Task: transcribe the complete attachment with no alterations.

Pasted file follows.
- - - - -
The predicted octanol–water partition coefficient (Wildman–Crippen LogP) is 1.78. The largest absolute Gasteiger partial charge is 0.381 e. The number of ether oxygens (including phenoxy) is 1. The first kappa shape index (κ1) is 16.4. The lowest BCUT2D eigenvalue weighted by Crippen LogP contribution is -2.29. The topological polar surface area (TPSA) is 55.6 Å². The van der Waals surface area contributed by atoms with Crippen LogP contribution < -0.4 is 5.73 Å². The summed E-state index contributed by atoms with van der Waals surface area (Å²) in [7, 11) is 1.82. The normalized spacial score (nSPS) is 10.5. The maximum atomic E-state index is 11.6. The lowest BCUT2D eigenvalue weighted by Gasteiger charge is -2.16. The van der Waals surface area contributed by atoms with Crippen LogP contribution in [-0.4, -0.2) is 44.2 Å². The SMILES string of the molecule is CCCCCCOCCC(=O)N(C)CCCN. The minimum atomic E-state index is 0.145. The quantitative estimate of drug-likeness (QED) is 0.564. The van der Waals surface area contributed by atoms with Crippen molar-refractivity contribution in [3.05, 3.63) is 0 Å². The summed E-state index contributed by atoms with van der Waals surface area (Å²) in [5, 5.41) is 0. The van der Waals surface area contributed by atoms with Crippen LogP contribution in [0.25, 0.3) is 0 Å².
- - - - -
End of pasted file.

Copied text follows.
The predicted octanol–water partition coefficient (Wildman–Crippen LogP) is 1.78. The largest absolute Gasteiger partial charge is 0.381 e. The number of ether oxygens (including phenoxy) is 1. The first kappa shape index (κ1) is 16.4. The lowest BCUT2D eigenvalue weighted by Crippen LogP contribution is -2.29. The topological polar surface area (TPSA) is 55.6 Å². The van der Waals surface area contributed by atoms with Crippen LogP contribution < -0.4 is 5.73 Å². The summed E-state index contributed by atoms with van der Waals surface area (Å²) in [7, 11) is 1.82. The normalized spacial score (nSPS) is 10.5. The maximum atomic E-state index is 11.6. The lowest BCUT2D eigenvalue weighted by Gasteiger charge is -2.16. The van der Waals surface area contributed by atoms with Crippen LogP contribution in [-0.4, -0.2) is 44.2 Å². The SMILES string of the molecule is CCCCCCOCCC(=O)N(C)CCCN. The minimum atomic E-state index is 0.145. The quantitative estimate of drug-likeness (QED) is 0.564. The van der Waals surface area contributed by atoms with Crippen molar-refractivity contribution in [3.05, 3.63) is 0 Å². The summed E-state index contributed by atoms with van der Waals surface area (Å²) in [5, 5.41) is 0. The van der Waals surface area contributed by atoms with Crippen LogP contribution in [0.25, 0.3) is 0 Å².